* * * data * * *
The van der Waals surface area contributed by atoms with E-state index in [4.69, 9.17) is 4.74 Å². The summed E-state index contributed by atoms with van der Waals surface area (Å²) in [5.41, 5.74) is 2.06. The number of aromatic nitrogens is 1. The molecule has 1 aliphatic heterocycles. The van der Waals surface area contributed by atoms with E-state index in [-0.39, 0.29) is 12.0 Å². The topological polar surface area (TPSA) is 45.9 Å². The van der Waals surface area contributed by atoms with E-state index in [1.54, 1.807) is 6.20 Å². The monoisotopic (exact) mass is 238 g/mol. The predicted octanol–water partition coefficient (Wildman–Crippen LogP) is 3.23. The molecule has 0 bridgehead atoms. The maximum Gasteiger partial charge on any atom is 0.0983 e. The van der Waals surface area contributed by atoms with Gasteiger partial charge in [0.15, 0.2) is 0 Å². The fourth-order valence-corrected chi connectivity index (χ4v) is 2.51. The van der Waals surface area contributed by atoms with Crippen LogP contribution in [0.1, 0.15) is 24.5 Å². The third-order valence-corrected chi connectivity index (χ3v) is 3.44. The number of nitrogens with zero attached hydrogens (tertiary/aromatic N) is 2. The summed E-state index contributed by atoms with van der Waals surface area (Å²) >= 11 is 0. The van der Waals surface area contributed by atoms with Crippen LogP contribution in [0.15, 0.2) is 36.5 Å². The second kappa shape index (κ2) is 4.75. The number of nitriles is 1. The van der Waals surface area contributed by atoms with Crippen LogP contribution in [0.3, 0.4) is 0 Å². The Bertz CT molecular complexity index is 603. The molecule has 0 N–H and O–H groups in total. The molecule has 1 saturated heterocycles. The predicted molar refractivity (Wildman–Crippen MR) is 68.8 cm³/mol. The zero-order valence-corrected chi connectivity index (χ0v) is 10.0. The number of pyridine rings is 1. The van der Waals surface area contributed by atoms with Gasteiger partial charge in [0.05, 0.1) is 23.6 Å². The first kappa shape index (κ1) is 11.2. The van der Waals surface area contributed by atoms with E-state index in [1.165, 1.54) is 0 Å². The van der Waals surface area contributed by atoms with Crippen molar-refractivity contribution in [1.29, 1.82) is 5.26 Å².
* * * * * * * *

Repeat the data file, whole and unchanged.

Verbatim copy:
The van der Waals surface area contributed by atoms with E-state index in [4.69, 9.17) is 4.74 Å². The summed E-state index contributed by atoms with van der Waals surface area (Å²) in [5.41, 5.74) is 2.06. The number of aromatic nitrogens is 1. The molecule has 1 aliphatic heterocycles. The van der Waals surface area contributed by atoms with E-state index in [-0.39, 0.29) is 12.0 Å². The topological polar surface area (TPSA) is 45.9 Å². The van der Waals surface area contributed by atoms with E-state index in [1.54, 1.807) is 6.20 Å². The monoisotopic (exact) mass is 238 g/mol. The predicted octanol–water partition coefficient (Wildman–Crippen LogP) is 3.23. The molecule has 0 bridgehead atoms. The maximum Gasteiger partial charge on any atom is 0.0983 e. The van der Waals surface area contributed by atoms with Gasteiger partial charge in [0.15, 0.2) is 0 Å². The fourth-order valence-corrected chi connectivity index (χ4v) is 2.51. The van der Waals surface area contributed by atoms with Crippen LogP contribution in [0.1, 0.15) is 24.5 Å². The third-order valence-corrected chi connectivity index (χ3v) is 3.44. The number of nitrogens with zero attached hydrogens (tertiary/aromatic N) is 2. The summed E-state index contributed by atoms with van der Waals surface area (Å²) >= 11 is 0. The van der Waals surface area contributed by atoms with Crippen LogP contribution in [0.15, 0.2) is 36.5 Å². The second kappa shape index (κ2) is 4.75. The number of nitriles is 1. The van der Waals surface area contributed by atoms with Crippen LogP contribution in [0.3, 0.4) is 0 Å². The Bertz CT molecular complexity index is 603. The molecule has 0 N–H and O–H groups in total. The molecule has 1 saturated heterocycles. The predicted molar refractivity (Wildman–Crippen MR) is 68.8 cm³/mol. The zero-order valence-corrected chi connectivity index (χ0v) is 10.0. The number of pyridine rings is 1. The van der Waals surface area contributed by atoms with Gasteiger partial charge in [0.05, 0.1) is 23.6 Å². The first kappa shape index (κ1) is 11.2. The van der Waals surface area contributed by atoms with E-state index in [1.165, 1.54) is 0 Å². The van der Waals surface area contributed by atoms with Crippen molar-refractivity contribution in [1.29, 1.82) is 5.26 Å².